It's hard to say exactly what the question is.
Maybe you should rephrase it, with something like :
"Is fortinet implementation of VRRP RFC-Compliant?"
The fact is the RFC3768 is obsoleted by RFC5798, where it is stated in section 3 :
VRRP specifies an election protocol to provide the virtual router
function described earlier. All protocol messaging is performed
using either IPv4 or IPv6 multicast datagrams; thus, the protocol can
operate over a variety of multiaccess LAN technologies supporting
IPvX multicast. Each link of a VRRP virtual router has a single
well-known MAC address allocated to it. This document currently only
details the mapping to networks using the IEEE 802 48-bit MAC
address. The virtual router MAC address is used as the source in all
periodic VRRP messages sent by the Master router to enable bridge
learning in an extended LAN.
A virtual router is defined by its virtual router identifier (VRID)
and a set of either IPv4 or IPv6 address(es). A VRRP router may
associate a virtual router with its real address on an interface.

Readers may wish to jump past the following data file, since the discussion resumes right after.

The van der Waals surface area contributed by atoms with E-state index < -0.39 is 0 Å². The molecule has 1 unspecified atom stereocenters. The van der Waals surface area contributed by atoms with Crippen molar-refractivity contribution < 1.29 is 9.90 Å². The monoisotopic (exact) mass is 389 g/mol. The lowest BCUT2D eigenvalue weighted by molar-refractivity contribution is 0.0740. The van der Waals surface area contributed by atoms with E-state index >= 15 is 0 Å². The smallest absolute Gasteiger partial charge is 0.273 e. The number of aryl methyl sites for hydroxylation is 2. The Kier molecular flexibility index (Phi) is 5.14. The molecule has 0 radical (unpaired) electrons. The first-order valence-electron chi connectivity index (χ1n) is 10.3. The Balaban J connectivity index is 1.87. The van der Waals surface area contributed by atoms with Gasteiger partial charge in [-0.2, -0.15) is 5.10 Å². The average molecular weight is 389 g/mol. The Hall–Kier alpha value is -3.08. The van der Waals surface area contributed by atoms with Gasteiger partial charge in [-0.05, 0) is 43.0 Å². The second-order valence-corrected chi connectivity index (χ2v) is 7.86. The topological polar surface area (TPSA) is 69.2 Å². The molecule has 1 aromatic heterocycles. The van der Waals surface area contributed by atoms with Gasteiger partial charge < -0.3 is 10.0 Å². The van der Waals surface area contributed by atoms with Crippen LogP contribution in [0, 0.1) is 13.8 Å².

The scope of each virtual router is restricted to a single LAN. A
VRRP router may be configured with additional virtual router mappings
and priority for virtual routers it is willing to back up. The
mapping between the VRID and its IPvX address(es) must be coordinated
among all VRRP routers on a LAN.
There is no restriction against reusing a VRID with a different
address mapping on different LANs, nor is there a restriction against
using the same VRID number for a set of IPv4 addresses and a set of
IPv6 addresses; however, these are two different virtual routers.
Following your comment I goes trough the entire RFC and you're right in the fact it always mention "a set of IP address". It even speak about the "primary address" in a set.
So it's quite clear that the author itended the protocol to support multiple IPs per VRID.
However, nowhere in the RFC is mentioned something like "the router MUST support a set of X IP address for a given VRID"
5.2.5. Count IPvX Addr
This is the number of either IPv4 addresses or IPv6 addresses
contained in this VRRP advertisement. The minimum value is 1.
So I would say, despite the fact the RFC clearly spoke about a "set" of IP address, unfortunately it lacks a "MUST" statement to force vendors to implement it.
I guess we have to conclude that, regarding this specific point, Fortinet implementation is RFC-compliant (but I would say, really border-line).